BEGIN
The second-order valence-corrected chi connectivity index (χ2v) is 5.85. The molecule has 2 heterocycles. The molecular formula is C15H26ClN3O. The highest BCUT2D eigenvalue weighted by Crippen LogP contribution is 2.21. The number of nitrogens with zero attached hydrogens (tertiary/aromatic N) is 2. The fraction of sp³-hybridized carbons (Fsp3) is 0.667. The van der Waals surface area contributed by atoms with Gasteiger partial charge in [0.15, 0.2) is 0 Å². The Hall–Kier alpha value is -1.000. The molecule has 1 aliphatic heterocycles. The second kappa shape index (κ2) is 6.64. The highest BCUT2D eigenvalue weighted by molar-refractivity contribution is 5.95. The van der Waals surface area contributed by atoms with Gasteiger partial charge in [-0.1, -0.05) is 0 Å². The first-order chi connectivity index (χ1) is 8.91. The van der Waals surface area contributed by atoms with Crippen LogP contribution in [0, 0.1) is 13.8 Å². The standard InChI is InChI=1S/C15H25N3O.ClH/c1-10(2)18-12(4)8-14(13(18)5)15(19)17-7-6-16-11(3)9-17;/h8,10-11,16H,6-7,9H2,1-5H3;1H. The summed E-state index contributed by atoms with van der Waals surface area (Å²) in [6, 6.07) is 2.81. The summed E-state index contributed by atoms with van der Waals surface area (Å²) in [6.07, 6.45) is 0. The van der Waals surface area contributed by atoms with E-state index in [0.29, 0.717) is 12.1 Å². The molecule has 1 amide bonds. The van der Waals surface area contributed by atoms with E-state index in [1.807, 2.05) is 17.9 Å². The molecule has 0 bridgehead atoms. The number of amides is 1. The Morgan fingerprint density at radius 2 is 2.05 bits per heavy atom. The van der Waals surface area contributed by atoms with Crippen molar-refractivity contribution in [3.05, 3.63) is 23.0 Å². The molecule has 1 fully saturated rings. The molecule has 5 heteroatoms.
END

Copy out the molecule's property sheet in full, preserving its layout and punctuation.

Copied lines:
The second-order valence-corrected chi connectivity index (χ2v) is 5.85. The molecule has 2 heterocycles. The molecular formula is C15H26ClN3O. The highest BCUT2D eigenvalue weighted by Crippen LogP contribution is 2.21. The number of nitrogens with zero attached hydrogens (tertiary/aromatic N) is 2. The fraction of sp³-hybridized carbons (Fsp3) is 0.667. The van der Waals surface area contributed by atoms with Gasteiger partial charge in [0.15, 0.2) is 0 Å². The Hall–Kier alpha value is -1.000. The molecule has 1 aliphatic heterocycles. The second kappa shape index (κ2) is 6.64. The highest BCUT2D eigenvalue weighted by molar-refractivity contribution is 5.95. The van der Waals surface area contributed by atoms with Gasteiger partial charge in [-0.1, -0.05) is 0 Å². The first-order chi connectivity index (χ1) is 8.91. The van der Waals surface area contributed by atoms with Crippen LogP contribution in [0, 0.1) is 13.8 Å². The standard InChI is InChI=1S/C15H25N3O.ClH/c1-10(2)18-12(4)8-14(13(18)5)15(19)17-7-6-16-11(3)9-17;/h8,10-11,16H,6-7,9H2,1-5H3;1H. The summed E-state index contributed by atoms with van der Waals surface area (Å²) in [6, 6.07) is 2.81. The summed E-state index contributed by atoms with van der Waals surface area (Å²) in [6.07, 6.45) is 0. The van der Waals surface area contributed by atoms with E-state index in [0.29, 0.717) is 12.1 Å². The molecule has 1 amide bonds. The van der Waals surface area contributed by atoms with E-state index in [1.807, 2.05) is 17.9 Å². The molecule has 0 bridgehead atoms. The number of amides is 1. The Morgan fingerprint density at radius 2 is 2.05 bits per heavy atom. The van der Waals surface area contributed by atoms with Crippen molar-refractivity contribution in [3.05, 3.63) is 23.0 Å². The molecule has 1 fully saturated rings. The molecule has 5 heteroatoms.